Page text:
0
ARTICLE |

EFFECT OF INSULIN AND DEXTROSE ON THE NORMAL AND ON THE OBSTRUCTED INTESTINE

I. M. GAGE, M.D.; ALTON OCHSNER, M.D.; R. A. CUTTING, M.D.
Arch Surg. 1933;26(4):658-683. doi:10.1001/archsurg.1933.01170040121009.
Text Size: A A A
Published online

The intravenous administration of dextrose solution has become popular both as a preoperative and as a postoperative therapeutic measure. In addition to supplying the body with the necessary fluids in cases of dehydration, dextrose solution also supplies food that is readily utilized. A hypertonic solution of dextrose is an excellent diuretic, and therefore is of value in the prevention and treatment of cerebral edema. Dextrose solution is useful in the treatment of shock, and by virtue of its caloric value it tends to prevent and combat the development of acidosis. Largely owing to the work of Thalhimer,1 the combination of dextrose and insulin in the treatment of nondiabetic acidosis became popular. The use of this combination was continued for a considerable period of time, but within recent years it is the tendency among most clinicians not to use insulin but to administer dextrose alone. Dextrose is usually employed in

Topics

Sign In to Access Full Content

Don't have Access?

Register and get free email Table of Contents alerts, saved searches, PowerPoint downloads, CME quizzes, and more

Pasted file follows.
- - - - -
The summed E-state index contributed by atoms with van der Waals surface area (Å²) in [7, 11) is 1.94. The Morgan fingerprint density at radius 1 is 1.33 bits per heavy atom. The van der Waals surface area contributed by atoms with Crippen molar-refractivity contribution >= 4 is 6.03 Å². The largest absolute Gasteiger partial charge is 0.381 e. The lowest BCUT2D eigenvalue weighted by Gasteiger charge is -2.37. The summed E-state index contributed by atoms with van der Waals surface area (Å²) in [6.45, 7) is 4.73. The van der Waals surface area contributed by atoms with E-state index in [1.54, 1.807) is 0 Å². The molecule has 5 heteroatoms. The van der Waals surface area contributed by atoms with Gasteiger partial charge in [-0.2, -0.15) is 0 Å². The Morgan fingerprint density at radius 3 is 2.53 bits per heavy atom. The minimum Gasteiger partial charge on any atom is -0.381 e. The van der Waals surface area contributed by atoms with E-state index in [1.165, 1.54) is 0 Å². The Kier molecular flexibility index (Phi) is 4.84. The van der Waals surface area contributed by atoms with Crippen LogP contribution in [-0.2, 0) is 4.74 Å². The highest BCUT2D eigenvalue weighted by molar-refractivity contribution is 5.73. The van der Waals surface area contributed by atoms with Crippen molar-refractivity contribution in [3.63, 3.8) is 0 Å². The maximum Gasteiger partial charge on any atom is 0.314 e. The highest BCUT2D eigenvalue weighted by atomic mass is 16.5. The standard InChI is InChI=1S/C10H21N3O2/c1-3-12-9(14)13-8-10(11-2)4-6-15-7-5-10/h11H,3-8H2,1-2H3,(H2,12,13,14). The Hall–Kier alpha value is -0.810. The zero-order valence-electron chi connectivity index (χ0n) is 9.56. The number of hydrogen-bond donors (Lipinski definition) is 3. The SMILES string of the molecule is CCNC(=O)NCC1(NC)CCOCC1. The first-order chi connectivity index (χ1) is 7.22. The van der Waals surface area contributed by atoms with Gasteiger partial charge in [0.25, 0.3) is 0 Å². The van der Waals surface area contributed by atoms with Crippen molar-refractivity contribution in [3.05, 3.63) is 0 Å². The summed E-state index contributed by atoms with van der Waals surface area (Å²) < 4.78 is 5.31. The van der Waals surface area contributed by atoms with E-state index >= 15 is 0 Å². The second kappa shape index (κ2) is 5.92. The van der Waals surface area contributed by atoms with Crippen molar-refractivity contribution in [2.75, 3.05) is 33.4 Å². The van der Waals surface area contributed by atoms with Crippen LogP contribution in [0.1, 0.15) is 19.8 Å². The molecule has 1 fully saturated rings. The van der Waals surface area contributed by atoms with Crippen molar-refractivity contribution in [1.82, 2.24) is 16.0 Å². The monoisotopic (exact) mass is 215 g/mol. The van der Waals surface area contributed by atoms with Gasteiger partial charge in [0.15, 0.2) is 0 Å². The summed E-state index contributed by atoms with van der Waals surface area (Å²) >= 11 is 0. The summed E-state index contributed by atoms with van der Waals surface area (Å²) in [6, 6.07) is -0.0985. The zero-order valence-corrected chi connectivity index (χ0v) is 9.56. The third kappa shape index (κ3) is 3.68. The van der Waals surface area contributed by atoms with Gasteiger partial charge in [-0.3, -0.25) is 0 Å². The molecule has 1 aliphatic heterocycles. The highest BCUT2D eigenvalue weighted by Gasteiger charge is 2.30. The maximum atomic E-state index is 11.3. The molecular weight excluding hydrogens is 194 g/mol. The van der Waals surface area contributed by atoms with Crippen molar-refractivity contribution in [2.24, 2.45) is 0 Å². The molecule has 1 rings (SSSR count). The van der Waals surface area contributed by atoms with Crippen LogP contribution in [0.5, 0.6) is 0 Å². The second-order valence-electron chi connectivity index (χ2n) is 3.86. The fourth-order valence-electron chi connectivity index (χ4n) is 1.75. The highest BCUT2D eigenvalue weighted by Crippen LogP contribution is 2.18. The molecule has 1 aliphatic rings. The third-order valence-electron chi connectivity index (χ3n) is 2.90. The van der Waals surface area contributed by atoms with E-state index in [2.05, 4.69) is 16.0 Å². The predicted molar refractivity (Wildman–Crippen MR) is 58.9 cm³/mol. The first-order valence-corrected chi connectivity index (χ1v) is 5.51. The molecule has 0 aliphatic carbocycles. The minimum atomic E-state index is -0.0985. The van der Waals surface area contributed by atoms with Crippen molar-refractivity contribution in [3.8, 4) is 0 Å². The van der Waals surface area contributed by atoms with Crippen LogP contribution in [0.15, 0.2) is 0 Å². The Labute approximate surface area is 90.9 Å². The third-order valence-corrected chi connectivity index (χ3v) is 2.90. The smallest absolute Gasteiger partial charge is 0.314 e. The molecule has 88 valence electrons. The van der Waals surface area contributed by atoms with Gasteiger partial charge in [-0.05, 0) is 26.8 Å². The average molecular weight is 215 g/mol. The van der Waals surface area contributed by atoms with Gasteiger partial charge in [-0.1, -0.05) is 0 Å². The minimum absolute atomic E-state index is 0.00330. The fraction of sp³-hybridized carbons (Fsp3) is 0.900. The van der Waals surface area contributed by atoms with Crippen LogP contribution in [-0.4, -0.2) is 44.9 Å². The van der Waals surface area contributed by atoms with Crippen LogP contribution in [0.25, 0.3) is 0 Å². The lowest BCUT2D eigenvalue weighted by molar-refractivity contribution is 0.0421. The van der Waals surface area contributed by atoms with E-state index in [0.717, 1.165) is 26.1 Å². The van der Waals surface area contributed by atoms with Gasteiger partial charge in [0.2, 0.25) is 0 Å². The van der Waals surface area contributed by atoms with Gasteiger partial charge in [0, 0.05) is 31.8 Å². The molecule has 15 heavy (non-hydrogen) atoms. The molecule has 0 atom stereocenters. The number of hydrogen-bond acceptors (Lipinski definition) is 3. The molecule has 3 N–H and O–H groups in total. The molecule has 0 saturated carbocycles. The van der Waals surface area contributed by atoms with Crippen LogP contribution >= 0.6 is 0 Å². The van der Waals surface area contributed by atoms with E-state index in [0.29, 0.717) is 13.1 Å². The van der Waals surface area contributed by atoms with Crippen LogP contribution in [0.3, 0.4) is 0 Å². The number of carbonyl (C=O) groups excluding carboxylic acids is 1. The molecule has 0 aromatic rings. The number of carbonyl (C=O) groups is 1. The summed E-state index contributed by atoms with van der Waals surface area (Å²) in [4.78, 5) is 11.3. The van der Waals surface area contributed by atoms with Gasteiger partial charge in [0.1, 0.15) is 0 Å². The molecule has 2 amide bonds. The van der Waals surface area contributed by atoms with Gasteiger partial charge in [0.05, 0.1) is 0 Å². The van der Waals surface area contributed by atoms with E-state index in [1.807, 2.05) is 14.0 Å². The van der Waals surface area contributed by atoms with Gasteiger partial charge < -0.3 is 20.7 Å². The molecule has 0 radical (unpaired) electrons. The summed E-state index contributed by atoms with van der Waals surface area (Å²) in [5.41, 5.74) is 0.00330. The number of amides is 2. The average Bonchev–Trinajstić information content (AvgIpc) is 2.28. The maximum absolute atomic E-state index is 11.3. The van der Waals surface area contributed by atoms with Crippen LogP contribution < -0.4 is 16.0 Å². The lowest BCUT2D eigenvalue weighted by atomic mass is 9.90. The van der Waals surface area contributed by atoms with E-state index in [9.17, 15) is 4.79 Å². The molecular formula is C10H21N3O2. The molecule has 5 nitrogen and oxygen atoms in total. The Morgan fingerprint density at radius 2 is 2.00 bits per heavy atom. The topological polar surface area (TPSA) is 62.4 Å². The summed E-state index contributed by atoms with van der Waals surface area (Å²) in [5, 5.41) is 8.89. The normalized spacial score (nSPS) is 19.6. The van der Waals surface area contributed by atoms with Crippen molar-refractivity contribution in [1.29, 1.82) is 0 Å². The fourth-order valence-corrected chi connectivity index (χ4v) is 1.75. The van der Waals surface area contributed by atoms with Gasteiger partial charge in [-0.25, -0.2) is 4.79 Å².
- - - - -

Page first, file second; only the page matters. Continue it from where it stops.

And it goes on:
Subscribe for full-text access to content from 1998 forward and a host of useful features

Activate your current subscription (AMA members and current subscribers)

Purchase Online Access to this article for 24 hours

First Page Preview

View Large
/>
First page PDF preview

Figures

Tables

References

Correspondence

CME
Meets CME requirements for:
Browse CME for all U.S. States
Accreditation Information
The American Medical Association is accredited by the Accreditation Council for Continuing Medical Education to provide continuing medical education for physicians. The AMA designates this journal-based CME activity for a maximum of 1 AMA PRA Category 1 CreditTM per course. Physicians should claim only the credit commensurate with the extent of their participation in the activity. Physicians who complete the CME course and score at least 80% correct on the quiz are eligible for AMA PRA Category 1 CreditTM.
Note: You must get at least of the answers correct to pass this quiz.
You have not filled in all the answers to complete this quiz
The following questions were not answered:
Sorry, you have unsuccessfully completed this CME quiz with a score of
The following questions were not answered correctly:
Commitment to Change (optional):
Indicate what change(s) you will implement in your practice, if any, based on this CME course.
Your quiz results:
The filled radio buttons indicate your responses. The preferred responses are highlighted
For CME Course: A Proposed Model for Initial Assessment and Management of Acute Heart Failure Syndromes
Indicate what changes(s) you will implement in your practice, if any, based on this CME course.
NOTE:
Citing articles are presented as examples only. In non-demo SCM6 implementation, integration with CrossRef’s "Cited By" API will populate this tab (http://www.crossref.org/citedby.html).
Submit a Comment

Multimedia

Some tools below are only available to our subscribers or users with an online account.

Sign In to Access Full Content

Related Content

Customize your page view by dragging & repositioning the boxes below.

Jobs
brightcove.createExperiences();